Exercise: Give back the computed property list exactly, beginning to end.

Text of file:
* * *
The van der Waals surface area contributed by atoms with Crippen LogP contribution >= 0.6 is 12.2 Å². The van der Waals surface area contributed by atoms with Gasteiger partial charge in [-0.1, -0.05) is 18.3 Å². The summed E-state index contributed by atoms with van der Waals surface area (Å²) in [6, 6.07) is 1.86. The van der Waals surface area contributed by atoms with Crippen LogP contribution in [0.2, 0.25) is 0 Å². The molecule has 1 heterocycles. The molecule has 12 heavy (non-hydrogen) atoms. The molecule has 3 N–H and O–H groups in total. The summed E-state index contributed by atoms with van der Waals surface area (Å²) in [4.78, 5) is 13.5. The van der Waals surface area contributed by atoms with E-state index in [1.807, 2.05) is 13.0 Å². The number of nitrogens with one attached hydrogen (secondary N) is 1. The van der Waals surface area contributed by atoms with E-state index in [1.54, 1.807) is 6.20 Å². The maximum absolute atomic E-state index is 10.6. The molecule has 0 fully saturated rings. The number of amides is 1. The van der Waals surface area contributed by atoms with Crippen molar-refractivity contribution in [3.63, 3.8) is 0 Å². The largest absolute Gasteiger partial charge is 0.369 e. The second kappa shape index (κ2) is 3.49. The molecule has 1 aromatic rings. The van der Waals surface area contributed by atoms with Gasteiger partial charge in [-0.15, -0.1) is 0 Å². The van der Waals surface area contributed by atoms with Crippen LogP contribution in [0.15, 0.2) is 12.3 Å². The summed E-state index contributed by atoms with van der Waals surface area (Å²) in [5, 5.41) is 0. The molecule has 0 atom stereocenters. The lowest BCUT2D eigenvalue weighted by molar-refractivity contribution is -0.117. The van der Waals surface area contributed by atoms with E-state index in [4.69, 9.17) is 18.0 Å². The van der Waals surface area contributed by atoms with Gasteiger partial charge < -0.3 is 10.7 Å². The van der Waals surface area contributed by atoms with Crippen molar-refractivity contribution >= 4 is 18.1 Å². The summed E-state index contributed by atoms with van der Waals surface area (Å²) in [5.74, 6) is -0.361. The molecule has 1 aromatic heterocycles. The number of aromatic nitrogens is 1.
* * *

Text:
The van der Waals surface area contributed by atoms with Crippen LogP contribution >= 0.6 is 12.2 Å². The van der Waals surface area contributed by atoms with Gasteiger partial charge in [-0.1, -0.05) is 18.3 Å². The summed E-state index contributed by atoms with van der Waals surface area (Å²) in [6, 6.07) is 1.86. The van der Waals surface area contributed by atoms with Crippen LogP contribution in [0.2, 0.25) is 0 Å². The molecule has 1 heterocycles. The molecule has 12 heavy (non-hydrogen) atoms. The molecule has 3 N–H and O–H groups in total. The summed E-state index contributed by atoms with van der Waals surface area (Å²) in [4.78, 5) is 13.5. The van der Waals surface area contributed by atoms with E-state index in [1.807, 2.05) is 13.0 Å². The number of nitrogens with one attached hydrogen (secondary N) is 1. The van der Waals surface area contributed by atoms with E-state index in [1.54, 1.807) is 6.20 Å². The maximum absolute atomic E-state index is 10.6. The molecule has 0 fully saturated rings. The number of amides is 1. The van der Waals surface area contributed by atoms with Crippen molar-refractivity contribution in [3.63, 3.8) is 0 Å². The largest absolute Gasteiger partial charge is 0.369 e. The second kappa shape index (κ2) is 3.49. The molecule has 1 aromatic rings. The van der Waals surface area contributed by atoms with Gasteiger partial charge in [-0.15, -0.1) is 0 Å². The van der Waals surface area contributed by atoms with Crippen LogP contribution in [0.15, 0.2) is 12.3 Å². The summed E-state index contributed by atoms with van der Waals surface area (Å²) in [5, 5.41) is 0. The molecule has 0 atom stereocenters. The lowest BCUT2D eigenvalue weighted by molar-refractivity contribution is -0.117. The van der Waals surface area contributed by atoms with E-state index in [4.69, 9.17) is 18.0 Å². The van der Waals surface area contributed by atoms with Gasteiger partial charge < -0.3 is 10.7 Å². The van der Waals surface area contributed by atoms with Crippen molar-refractivity contribution >= 4 is 18.1 Å². The summed E-state index contributed by atoms with van der Waals surface area (Å²) in [5.74, 6) is -0.361. The molecule has 1 aromatic heterocycles. The number of aromatic nitrogens is 1.